Ok so given $$\frac{1}{r(\theta)}=\frac{\mu}{h^{2}}\left(1+\epsilon cos(\theta)\right)$$, this is the equation for the finding the distance of separation as a function of theta. Going back to what I said about $$r_{2max}=r_{1max}$$ I can find a way to relate these to one another. Also looking at the distance of separation, these radii also equal $$\frac{1}{3}$$ the maximum distance of separation and $$\frac{2}{3}$$ the minimum distance of separation. The maximum distance of separation is given by $$r = \frac{h^{2}}{\mu(1-\epsilon)}$$ The minimum distance of separation is given by $$r =\frac{h^{2}}{\mu(1+\epsilon)}$$. Substituting these into $$r_{2max}=r_{1min}$$ and canceling out common terms I get $$\frac{1}{1-\epsilon}=\frac{2}{1+\epsilon}$$, which yields $$2-2\epsilon=1+\epsilon$$, so $$3\epsilon=1$$ and therefore $$\epsilon=\frac{1}{3}$$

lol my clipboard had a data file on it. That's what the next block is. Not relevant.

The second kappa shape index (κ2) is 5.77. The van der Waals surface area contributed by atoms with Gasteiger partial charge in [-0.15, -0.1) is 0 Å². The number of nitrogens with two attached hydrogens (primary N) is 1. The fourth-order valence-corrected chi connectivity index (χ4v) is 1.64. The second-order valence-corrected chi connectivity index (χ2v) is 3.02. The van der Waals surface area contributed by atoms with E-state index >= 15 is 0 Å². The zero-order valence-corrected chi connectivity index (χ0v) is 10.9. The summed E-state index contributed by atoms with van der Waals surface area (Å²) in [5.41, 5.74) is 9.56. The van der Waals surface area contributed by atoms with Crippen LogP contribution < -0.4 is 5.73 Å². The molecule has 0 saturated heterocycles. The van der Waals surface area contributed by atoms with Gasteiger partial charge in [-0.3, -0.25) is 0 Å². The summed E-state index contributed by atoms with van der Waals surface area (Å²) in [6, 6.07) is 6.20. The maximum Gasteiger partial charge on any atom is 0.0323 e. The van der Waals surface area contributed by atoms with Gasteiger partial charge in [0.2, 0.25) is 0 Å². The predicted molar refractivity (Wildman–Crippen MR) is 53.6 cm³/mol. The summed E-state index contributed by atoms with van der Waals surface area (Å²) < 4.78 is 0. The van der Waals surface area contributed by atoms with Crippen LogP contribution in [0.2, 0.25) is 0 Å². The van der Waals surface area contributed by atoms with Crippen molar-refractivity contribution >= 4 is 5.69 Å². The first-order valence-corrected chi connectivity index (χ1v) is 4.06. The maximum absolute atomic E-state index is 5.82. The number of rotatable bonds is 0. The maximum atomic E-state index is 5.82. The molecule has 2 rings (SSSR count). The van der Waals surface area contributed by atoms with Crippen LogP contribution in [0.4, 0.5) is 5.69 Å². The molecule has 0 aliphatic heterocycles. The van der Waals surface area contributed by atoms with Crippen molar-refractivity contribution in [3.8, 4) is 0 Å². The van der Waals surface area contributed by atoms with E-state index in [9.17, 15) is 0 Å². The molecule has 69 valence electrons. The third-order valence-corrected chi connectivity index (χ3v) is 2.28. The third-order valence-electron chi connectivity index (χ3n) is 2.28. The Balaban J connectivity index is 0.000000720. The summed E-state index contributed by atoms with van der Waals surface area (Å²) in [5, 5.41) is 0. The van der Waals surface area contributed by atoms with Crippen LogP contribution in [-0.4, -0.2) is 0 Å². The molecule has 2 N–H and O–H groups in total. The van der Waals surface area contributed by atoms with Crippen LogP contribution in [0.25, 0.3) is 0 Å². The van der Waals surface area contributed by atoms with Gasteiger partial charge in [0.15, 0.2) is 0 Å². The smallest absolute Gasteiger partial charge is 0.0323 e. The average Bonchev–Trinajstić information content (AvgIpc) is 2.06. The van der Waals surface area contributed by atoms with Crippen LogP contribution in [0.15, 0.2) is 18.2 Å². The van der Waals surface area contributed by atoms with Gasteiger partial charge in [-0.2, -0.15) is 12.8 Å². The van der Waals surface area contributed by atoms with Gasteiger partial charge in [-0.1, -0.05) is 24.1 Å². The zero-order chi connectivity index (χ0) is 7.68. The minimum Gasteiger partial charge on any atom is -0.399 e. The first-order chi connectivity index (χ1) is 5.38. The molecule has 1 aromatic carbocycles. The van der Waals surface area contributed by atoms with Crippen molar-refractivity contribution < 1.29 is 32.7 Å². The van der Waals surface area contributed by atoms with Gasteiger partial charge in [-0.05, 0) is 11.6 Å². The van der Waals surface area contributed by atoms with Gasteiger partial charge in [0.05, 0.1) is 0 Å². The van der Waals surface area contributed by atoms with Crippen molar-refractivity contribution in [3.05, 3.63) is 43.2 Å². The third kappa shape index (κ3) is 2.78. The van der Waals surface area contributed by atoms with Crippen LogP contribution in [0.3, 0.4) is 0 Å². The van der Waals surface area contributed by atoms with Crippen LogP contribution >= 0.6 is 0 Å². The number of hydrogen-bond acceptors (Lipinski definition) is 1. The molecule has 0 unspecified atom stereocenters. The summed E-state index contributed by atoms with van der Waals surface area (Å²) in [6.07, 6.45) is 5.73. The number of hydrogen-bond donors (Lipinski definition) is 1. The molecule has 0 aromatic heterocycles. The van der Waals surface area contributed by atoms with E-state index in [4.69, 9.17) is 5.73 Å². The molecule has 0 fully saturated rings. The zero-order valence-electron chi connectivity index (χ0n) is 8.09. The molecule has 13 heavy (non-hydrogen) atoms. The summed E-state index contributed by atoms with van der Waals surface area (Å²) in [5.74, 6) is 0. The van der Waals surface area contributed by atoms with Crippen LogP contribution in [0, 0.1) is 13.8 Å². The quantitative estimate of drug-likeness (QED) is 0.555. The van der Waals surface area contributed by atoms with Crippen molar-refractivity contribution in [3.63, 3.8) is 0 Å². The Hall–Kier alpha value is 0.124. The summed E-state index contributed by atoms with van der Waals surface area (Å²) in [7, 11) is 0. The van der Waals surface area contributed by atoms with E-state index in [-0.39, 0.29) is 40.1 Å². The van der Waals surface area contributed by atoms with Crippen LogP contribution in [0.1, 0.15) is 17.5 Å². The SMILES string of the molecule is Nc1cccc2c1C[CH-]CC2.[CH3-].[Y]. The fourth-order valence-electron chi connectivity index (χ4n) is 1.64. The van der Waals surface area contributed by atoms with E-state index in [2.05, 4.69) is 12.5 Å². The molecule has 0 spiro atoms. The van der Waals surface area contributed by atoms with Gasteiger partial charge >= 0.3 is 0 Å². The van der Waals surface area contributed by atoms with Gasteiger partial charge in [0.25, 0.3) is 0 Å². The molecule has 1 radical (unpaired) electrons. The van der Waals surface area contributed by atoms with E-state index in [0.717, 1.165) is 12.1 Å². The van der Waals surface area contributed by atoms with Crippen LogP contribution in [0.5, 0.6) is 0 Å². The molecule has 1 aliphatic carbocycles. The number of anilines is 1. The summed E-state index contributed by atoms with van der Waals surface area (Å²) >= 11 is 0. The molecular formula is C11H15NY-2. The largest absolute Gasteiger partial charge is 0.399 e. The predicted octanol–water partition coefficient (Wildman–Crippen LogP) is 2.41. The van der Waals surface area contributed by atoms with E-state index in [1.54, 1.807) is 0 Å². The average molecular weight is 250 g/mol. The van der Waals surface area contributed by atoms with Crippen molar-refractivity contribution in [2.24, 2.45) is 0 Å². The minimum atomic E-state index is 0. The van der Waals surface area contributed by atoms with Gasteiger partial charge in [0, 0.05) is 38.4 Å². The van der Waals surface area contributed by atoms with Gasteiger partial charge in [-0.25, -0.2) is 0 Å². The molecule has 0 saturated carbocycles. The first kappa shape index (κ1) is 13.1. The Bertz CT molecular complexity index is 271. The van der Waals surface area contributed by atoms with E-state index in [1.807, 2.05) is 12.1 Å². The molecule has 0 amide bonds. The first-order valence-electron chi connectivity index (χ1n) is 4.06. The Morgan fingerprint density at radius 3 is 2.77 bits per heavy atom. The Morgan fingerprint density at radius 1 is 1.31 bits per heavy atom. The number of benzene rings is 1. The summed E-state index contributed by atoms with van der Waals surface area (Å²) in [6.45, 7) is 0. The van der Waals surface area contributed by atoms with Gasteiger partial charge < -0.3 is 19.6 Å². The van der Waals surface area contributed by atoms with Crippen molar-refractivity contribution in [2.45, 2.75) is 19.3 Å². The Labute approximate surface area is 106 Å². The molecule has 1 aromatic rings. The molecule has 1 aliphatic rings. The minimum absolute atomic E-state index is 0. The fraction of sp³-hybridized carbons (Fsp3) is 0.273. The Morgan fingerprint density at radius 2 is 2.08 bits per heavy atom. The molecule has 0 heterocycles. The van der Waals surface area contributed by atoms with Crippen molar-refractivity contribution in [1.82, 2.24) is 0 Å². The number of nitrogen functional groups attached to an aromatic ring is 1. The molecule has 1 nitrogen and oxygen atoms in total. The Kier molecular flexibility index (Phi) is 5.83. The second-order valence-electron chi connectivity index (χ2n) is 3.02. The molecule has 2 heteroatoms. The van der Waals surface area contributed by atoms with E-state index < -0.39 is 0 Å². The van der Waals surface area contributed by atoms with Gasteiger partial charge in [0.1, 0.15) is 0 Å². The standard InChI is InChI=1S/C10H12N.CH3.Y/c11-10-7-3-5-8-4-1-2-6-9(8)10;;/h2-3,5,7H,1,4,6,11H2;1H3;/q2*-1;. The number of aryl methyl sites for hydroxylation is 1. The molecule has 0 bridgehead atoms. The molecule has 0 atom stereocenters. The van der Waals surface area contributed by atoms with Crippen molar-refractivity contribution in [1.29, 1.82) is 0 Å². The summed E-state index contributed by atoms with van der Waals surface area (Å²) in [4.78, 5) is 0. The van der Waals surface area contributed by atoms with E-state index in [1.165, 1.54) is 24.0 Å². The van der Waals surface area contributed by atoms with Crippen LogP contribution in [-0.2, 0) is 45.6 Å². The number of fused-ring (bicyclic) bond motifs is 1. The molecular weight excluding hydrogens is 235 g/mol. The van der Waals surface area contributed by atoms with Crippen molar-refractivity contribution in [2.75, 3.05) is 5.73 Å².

Last edited: Apr 9, 2010
13. Apr 9, 2010

### D H

Staff Emeritus
Or you could have just used

\aligned r_{\text{min}} &= a(1-e) \\ r_{\text{max}} &= a(1+e) \endaligned

for a given orbit. From this,

$$e = \frac{r_{\text{max}}-r_{\text{min}}}{r_{\text{max}}+r_{\text{min}}}$$

For all of the orbits of the two objects about their center of mass, the apoapsis of the smaller object will be twice the apoapsis of the larger object. The orbits will just intersect when the periapsis of the smaller object is equal to the apoapsis of the larger object. Thus, for the smaller object, $r_{\text{max}} = 2r_{\text{min}}$ and thus

$$e = \frac{2r_{\text{min}}-r_{\text{min}}}{2r_{\text{min}}+r_{\text{min}}} = \frac 1 3$$

14. Apr 9, 2010

### nickjer

Sorry about my delay in responding. But this looks right. And I didn't think of D H's way, but both get the same result :)